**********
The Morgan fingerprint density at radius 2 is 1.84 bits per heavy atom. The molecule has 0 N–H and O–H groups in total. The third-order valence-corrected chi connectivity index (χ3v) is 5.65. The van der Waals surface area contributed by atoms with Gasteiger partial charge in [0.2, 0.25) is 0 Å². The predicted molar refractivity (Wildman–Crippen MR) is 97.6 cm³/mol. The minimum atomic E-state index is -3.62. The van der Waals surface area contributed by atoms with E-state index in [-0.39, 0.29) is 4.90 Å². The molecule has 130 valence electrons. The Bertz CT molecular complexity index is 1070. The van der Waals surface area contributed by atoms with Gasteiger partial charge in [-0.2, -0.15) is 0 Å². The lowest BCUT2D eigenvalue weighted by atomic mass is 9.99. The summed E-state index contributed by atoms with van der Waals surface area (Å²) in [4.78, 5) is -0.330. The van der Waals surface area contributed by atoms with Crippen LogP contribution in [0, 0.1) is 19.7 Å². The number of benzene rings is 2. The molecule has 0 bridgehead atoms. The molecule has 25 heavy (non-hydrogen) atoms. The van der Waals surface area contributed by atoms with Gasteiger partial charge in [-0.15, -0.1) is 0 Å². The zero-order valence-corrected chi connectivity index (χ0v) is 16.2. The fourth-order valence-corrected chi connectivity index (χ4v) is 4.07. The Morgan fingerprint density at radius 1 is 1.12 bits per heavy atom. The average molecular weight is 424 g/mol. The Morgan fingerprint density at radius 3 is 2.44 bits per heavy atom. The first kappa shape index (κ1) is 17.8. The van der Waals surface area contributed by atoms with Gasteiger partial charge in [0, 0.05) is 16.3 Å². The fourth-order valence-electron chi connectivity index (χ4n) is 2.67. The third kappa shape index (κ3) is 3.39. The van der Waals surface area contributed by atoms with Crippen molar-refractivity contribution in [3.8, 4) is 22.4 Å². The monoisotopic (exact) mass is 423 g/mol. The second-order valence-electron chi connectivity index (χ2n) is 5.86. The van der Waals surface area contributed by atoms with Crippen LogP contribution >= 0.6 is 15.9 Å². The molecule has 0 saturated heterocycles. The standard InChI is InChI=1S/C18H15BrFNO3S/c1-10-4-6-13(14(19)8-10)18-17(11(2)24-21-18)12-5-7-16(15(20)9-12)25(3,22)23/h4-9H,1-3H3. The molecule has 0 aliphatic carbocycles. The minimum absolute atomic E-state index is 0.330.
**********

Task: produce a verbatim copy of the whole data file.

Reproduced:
The Morgan fingerprint density at radius 2 is 1.84 bits per heavy atom. The molecule has 0 N–H and O–H groups in total. The third-order valence-corrected chi connectivity index (χ3v) is 5.65. The van der Waals surface area contributed by atoms with Gasteiger partial charge in [0.2, 0.25) is 0 Å². The predicted molar refractivity (Wildman–Crippen MR) is 97.6 cm³/mol. The minimum atomic E-state index is -3.62. The van der Waals surface area contributed by atoms with E-state index in [-0.39, 0.29) is 4.90 Å². The molecule has 130 valence electrons. The Bertz CT molecular complexity index is 1070. The van der Waals surface area contributed by atoms with Gasteiger partial charge in [-0.2, -0.15) is 0 Å². The lowest BCUT2D eigenvalue weighted by atomic mass is 9.99. The summed E-state index contributed by atoms with van der Waals surface area (Å²) in [4.78, 5) is -0.330. The van der Waals surface area contributed by atoms with Crippen LogP contribution in [0, 0.1) is 19.7 Å². The number of benzene rings is 2. The molecule has 0 bridgehead atoms. The molecule has 25 heavy (non-hydrogen) atoms. The van der Waals surface area contributed by atoms with Gasteiger partial charge in [-0.15, -0.1) is 0 Å². The zero-order valence-corrected chi connectivity index (χ0v) is 16.2. The fourth-order valence-corrected chi connectivity index (χ4v) is 4.07. The Morgan fingerprint density at radius 1 is 1.12 bits per heavy atom. The average molecular weight is 424 g/mol. The Morgan fingerprint density at radius 3 is 2.44 bits per heavy atom. The first kappa shape index (κ1) is 17.8. The van der Waals surface area contributed by atoms with Gasteiger partial charge in [0, 0.05) is 16.3 Å². The fourth-order valence-electron chi connectivity index (χ4n) is 2.67. The third kappa shape index (κ3) is 3.39. The van der Waals surface area contributed by atoms with Crippen molar-refractivity contribution in [3.8, 4) is 22.4 Å². The monoisotopic (exact) mass is 423 g/mol. The second-order valence-electron chi connectivity index (χ2n) is 5.86. The van der Waals surface area contributed by atoms with Crippen LogP contribution >= 0.6 is 15.9 Å². The molecule has 0 saturated heterocycles. The standard InChI is InChI=1S/C18H15BrFNO3S/c1-10-4-6-13(14(19)8-10)18-17(11(2)24-21-18)12-5-7-16(15(20)9-12)25(3,22)23/h4-9H,1-3H3. The molecule has 0 aliphatic carbocycles. The minimum absolute atomic E-state index is 0.330.